My paper explores the hypothesis that writing as an act of inscription on a surface has a biomechanical relationship with acts of colonization. Writing will not, then, be considered in the abstract terms of Saussure's theory of communication, but more in the light of Chilean poet Cecilia Vicuña's claim that 'writing is opposition: the plane and the incision, ink and paper, light and shadow, knot and cord'. Reference will be made to Roland Barthes's essay 'Cy Twombly: Works on Paper' to explain how a writer projects a metaphorical 'blank surface' onto a literal writing surface in order to emphasise the opposition between presence and absence, print and page.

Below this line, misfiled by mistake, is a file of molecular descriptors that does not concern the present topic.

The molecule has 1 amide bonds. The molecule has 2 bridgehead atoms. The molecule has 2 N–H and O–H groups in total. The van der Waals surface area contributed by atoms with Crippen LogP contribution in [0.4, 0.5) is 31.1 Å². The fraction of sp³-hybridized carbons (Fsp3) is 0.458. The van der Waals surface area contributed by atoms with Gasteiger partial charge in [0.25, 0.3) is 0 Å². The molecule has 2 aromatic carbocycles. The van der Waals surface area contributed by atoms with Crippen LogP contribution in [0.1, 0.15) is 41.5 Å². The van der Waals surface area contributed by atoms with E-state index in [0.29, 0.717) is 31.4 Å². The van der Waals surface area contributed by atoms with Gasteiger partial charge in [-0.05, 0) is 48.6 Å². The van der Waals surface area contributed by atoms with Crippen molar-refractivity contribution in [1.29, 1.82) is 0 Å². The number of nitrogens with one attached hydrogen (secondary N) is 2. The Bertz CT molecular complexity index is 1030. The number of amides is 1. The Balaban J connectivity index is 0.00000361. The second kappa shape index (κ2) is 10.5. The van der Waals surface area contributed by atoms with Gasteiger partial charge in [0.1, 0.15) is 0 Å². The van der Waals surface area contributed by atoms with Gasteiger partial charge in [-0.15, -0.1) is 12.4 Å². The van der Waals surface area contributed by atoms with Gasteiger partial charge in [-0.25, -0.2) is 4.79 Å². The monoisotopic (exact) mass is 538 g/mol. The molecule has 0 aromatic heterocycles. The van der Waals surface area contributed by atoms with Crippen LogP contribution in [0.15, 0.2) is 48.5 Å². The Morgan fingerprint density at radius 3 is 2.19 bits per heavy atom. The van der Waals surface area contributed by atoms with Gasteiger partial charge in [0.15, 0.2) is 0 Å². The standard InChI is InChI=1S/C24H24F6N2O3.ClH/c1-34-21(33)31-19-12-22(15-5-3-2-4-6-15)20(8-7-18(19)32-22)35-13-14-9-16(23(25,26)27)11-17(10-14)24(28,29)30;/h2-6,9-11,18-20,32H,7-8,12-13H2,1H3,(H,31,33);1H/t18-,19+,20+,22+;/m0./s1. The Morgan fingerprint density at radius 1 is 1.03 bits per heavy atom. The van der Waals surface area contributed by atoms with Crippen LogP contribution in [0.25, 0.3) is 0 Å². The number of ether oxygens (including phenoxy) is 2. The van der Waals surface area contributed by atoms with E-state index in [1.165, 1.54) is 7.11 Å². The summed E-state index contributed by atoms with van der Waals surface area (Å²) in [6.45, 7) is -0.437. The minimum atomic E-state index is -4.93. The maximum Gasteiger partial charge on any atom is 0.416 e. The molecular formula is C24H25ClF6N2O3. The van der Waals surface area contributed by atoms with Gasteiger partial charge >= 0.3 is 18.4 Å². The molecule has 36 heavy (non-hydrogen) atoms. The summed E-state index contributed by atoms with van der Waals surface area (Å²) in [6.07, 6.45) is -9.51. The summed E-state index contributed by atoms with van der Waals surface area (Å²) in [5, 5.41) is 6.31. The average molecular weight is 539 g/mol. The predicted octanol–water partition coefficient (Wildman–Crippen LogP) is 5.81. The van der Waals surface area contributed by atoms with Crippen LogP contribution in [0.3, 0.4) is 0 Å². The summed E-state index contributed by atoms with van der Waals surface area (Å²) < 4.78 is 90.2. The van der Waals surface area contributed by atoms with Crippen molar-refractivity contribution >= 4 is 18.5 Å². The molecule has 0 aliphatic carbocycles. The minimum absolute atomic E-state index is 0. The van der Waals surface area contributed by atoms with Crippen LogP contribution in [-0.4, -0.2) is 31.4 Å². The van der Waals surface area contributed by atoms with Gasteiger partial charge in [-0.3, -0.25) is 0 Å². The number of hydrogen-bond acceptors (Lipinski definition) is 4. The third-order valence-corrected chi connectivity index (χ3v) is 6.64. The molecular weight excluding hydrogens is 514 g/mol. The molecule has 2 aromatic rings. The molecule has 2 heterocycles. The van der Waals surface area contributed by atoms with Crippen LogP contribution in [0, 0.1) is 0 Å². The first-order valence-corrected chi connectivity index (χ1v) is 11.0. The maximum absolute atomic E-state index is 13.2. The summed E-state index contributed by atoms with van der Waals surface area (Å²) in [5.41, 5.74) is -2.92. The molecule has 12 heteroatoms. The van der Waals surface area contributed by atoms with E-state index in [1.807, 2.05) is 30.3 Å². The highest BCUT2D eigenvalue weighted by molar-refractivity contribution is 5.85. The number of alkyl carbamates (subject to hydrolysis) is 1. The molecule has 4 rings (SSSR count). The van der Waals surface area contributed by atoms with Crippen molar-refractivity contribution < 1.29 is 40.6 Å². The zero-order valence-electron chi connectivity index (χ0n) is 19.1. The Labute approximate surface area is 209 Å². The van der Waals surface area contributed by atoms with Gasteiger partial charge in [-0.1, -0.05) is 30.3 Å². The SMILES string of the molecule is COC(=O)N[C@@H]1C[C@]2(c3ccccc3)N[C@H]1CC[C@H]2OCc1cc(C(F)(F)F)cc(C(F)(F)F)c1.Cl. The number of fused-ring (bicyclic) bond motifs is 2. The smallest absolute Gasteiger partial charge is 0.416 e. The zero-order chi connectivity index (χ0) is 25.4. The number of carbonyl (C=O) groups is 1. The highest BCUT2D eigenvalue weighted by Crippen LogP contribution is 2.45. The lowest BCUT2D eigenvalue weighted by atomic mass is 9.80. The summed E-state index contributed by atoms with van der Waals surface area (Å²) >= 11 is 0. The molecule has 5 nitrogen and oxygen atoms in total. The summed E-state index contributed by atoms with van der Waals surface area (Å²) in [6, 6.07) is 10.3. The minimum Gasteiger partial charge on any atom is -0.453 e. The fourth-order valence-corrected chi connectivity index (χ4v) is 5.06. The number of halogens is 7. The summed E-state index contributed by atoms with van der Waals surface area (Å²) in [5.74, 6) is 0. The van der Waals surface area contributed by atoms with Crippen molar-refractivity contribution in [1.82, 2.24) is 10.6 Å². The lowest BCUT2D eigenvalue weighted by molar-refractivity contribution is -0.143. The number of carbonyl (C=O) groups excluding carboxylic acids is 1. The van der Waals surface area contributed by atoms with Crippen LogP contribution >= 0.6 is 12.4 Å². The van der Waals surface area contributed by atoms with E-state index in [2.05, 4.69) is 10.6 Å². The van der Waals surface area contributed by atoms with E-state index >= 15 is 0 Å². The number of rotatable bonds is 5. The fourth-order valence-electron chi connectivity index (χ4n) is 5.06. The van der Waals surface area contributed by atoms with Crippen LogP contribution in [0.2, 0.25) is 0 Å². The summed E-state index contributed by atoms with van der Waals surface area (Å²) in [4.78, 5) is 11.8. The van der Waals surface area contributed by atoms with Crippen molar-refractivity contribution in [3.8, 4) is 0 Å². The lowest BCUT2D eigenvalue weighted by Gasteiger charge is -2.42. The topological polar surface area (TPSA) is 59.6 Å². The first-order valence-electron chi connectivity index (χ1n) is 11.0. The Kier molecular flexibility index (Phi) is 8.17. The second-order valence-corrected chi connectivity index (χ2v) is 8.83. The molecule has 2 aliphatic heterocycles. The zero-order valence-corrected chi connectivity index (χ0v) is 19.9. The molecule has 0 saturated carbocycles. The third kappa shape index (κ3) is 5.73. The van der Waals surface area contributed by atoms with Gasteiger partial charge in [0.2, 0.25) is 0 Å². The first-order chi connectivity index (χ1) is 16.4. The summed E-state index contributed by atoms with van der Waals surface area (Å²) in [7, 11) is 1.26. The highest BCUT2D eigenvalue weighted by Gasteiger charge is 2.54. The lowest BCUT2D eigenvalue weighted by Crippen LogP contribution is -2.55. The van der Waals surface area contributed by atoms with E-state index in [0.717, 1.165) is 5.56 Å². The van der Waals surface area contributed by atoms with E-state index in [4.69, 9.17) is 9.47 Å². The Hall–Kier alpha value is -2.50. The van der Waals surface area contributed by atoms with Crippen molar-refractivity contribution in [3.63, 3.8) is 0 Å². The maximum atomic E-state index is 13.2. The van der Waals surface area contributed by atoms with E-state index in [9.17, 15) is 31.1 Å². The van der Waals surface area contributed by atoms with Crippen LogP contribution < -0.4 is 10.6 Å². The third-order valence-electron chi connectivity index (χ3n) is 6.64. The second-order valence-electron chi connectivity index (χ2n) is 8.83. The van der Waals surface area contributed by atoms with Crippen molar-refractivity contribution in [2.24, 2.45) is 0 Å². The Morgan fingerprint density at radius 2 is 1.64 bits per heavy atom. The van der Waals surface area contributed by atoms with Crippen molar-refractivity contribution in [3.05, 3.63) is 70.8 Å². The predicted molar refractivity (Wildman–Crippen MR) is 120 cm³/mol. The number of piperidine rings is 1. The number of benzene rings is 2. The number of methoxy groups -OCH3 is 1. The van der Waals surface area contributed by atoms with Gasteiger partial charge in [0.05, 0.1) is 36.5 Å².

I will show how, under certain biomechanical conditions, this opposition can be dialectical and 'beneficial' to the writing surface; it will then be seen that, under different conditions, writing achieves its presence through the exploitation of a writing surface, framed as negative and 'other'. The colonizing potential of an act of writing differs according to writing techniques and may be affected by a writer's particular employment of graphic space. Examples of writing to be considered range from lines on the Nazca desert in Peru, to the poetry of Ezra Pound, Susan Howe, and bp Nichol.
Last modified: 7 May 2001